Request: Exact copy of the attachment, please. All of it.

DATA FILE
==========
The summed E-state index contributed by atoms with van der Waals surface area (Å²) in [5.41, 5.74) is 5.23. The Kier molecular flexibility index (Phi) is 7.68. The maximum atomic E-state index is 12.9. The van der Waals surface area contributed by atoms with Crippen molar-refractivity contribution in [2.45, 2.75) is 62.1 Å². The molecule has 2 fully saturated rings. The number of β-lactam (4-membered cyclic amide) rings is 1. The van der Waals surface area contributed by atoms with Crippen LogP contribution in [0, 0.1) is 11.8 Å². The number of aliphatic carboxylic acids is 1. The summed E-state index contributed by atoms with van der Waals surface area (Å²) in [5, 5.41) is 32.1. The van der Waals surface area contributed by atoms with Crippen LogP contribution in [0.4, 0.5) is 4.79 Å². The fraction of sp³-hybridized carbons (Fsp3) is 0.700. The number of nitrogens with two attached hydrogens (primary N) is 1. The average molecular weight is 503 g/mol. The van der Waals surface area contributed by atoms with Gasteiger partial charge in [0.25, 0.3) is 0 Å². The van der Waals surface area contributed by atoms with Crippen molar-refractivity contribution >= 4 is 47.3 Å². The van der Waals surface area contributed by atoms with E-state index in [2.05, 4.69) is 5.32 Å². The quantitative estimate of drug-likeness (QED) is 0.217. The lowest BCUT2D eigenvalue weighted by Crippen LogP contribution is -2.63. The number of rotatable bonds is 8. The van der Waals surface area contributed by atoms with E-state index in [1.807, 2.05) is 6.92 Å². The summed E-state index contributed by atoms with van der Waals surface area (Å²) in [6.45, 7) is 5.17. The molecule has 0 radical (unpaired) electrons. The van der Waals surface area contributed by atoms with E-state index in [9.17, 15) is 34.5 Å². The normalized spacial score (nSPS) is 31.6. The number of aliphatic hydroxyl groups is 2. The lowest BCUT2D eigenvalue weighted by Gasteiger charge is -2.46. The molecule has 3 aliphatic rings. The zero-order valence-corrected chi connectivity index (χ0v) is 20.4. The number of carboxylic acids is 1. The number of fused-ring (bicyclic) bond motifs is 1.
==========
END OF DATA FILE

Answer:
The summed E-state index contributed by atoms with van der Waals surface area (Å²) in [5.41, 5.74) is 5.23. The Kier molecular flexibility index (Phi) is 7.68. The maximum atomic E-state index is 12.9. The van der Waals surface area contributed by atoms with Crippen molar-refractivity contribution in [2.45, 2.75) is 62.1 Å². The molecule has 2 fully saturated rings. The number of β-lactam (4-membered cyclic amide) rings is 1. The van der Waals surface area contributed by atoms with Crippen LogP contribution in [0, 0.1) is 11.8 Å². The number of aliphatic carboxylic acids is 1. The summed E-state index contributed by atoms with van der Waals surface area (Å²) in [5, 5.41) is 32.1. The van der Waals surface area contributed by atoms with Crippen LogP contribution in [0.4, 0.5) is 4.79 Å². The fraction of sp³-hybridized carbons (Fsp3) is 0.700. The number of nitrogens with two attached hydrogens (primary N) is 1. The average molecular weight is 503 g/mol. The van der Waals surface area contributed by atoms with Gasteiger partial charge in [0.25, 0.3) is 0 Å². The van der Waals surface area contributed by atoms with Crippen molar-refractivity contribution >= 4 is 47.3 Å². The van der Waals surface area contributed by atoms with E-state index in [2.05, 4.69) is 5.32 Å². The quantitative estimate of drug-likeness (QED) is 0.217. The lowest BCUT2D eigenvalue weighted by Crippen LogP contribution is -2.63. The number of rotatable bonds is 8. The van der Waals surface area contributed by atoms with E-state index in [1.807, 2.05) is 6.92 Å². The summed E-state index contributed by atoms with van der Waals surface area (Å²) in [6.45, 7) is 5.17. The molecule has 0 radical (unpaired) electrons. The van der Waals surface area contributed by atoms with E-state index in [9.17, 15) is 34.5 Å². The normalized spacial score (nSPS) is 31.6. The number of aliphatic hydroxyl groups is 2. The lowest BCUT2D eigenvalue weighted by Gasteiger charge is -2.46. The molecule has 3 aliphatic rings. The zero-order valence-corrected chi connectivity index (χ0v) is 20.4. The number of carboxylic acids is 1. The number of fused-ring (bicyclic) bond motifs is 1.